Should Israel Ratify the Chemical Weapons Convention?

Should Israel Ratify the Chemical Weapons Convention?

By ratifying the Chemical Weapons Convention, Israel could enhance its international status and put itself in a better position to discuss issues pertaining to regional stability and the pursuit of a WMD-free Middle East.

Keeping the Middle East free of weapons of mass destruction (WMD) has been a global concern for decades. One issue is regional states’ possession of chemical weapons, some of which have been used in warfare. While the Chemical Weapons Convention (CWC) bans the use of chemical weapons and demands that such weapons be destroyed by the states possessing them, this has not achieved fruitful results in the Middle East. Additionally, the risk of these weapons being used by non-state actors is another challenge for the successful implementation of the CWC in the region. This has a detrimental effect on the security of the Middle East and for the CWC to succeed, regional powers must take the lead to ensure peace and stability. To that end, although this path is fraught with political uncertainty and serious security concerns, Israel could take the lead in promoting a chemical weapons-free region by ratifying the CWC.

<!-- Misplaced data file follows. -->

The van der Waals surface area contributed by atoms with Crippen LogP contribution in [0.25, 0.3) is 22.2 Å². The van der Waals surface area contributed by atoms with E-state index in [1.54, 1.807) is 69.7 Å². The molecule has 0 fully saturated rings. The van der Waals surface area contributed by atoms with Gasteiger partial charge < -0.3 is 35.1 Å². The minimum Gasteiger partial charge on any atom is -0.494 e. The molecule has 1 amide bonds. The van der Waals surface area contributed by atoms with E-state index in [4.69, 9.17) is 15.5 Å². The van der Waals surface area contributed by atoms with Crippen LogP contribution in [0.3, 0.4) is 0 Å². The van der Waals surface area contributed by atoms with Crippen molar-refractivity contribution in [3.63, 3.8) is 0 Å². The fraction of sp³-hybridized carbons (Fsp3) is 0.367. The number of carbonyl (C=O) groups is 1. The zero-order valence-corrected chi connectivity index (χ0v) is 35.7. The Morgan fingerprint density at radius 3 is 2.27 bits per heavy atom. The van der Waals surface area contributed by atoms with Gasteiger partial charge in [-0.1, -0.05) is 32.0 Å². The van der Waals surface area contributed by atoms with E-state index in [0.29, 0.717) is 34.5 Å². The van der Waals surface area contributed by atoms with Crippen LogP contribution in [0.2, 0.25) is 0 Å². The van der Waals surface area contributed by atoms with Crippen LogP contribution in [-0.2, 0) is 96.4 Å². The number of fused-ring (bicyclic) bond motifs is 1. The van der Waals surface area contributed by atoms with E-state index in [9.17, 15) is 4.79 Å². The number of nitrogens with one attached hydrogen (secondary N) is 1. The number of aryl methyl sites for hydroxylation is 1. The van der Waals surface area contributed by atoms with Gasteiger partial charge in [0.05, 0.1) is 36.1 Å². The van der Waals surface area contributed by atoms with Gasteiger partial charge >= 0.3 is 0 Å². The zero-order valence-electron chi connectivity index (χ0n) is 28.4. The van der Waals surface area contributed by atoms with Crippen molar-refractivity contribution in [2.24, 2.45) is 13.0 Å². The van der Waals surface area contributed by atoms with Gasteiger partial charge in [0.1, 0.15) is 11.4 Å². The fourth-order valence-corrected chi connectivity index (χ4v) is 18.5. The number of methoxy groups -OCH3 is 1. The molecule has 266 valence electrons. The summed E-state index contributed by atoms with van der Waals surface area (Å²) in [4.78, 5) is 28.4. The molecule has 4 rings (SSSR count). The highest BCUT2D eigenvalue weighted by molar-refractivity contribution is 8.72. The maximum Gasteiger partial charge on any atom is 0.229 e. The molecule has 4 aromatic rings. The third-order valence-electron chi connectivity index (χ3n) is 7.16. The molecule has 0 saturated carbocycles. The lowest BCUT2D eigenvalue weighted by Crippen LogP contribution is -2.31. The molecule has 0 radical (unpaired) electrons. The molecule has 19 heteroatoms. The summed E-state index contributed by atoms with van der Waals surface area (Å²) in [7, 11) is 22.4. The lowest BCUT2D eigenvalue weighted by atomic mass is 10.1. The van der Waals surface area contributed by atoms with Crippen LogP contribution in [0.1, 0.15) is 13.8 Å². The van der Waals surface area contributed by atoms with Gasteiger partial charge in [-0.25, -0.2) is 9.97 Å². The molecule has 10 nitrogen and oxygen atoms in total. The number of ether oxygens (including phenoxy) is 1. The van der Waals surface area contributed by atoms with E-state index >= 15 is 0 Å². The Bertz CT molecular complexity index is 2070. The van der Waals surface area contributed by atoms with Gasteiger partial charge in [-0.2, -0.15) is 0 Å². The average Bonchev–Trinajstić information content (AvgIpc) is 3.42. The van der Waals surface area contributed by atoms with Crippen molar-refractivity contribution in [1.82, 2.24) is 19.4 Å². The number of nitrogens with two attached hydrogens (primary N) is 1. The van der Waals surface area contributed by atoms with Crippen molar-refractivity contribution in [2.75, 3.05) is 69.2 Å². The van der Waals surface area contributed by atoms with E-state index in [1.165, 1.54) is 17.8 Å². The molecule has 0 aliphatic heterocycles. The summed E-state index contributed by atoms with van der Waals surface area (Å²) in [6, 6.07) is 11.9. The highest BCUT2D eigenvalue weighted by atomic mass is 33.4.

Israel and Chemical Weapons

After its independence, Israel assessed that its existence as a state was under perpetual threat and considered the development of chemical and nuclear weapons essential for its survival. One account states that the initial motivation behind Israel’s chemical weapons program came from Prime Minister David Ben Gurion on the eve of the 1956 war with Egypt. Gurion viewed chemical weapons primarily as a deterrent that could also be deployed if a regional war broke out. But other sources indicate that the CIA believed Israel did not start developing chemical weapons until the late 1960s.

Regardless, it is clear that Israel viewed Egypt as a hostile neighbor that needed to be deterred. This was also the time when Iraq, another adversary, was increasing its chemical weapons stockpile along with Syria and Libya. Iraq, Iran, and Syria were also in possession of missile systems capable of delivering chemical warheads. Iraq even used facilities built with Western European materials and technology for its chemical weapons program.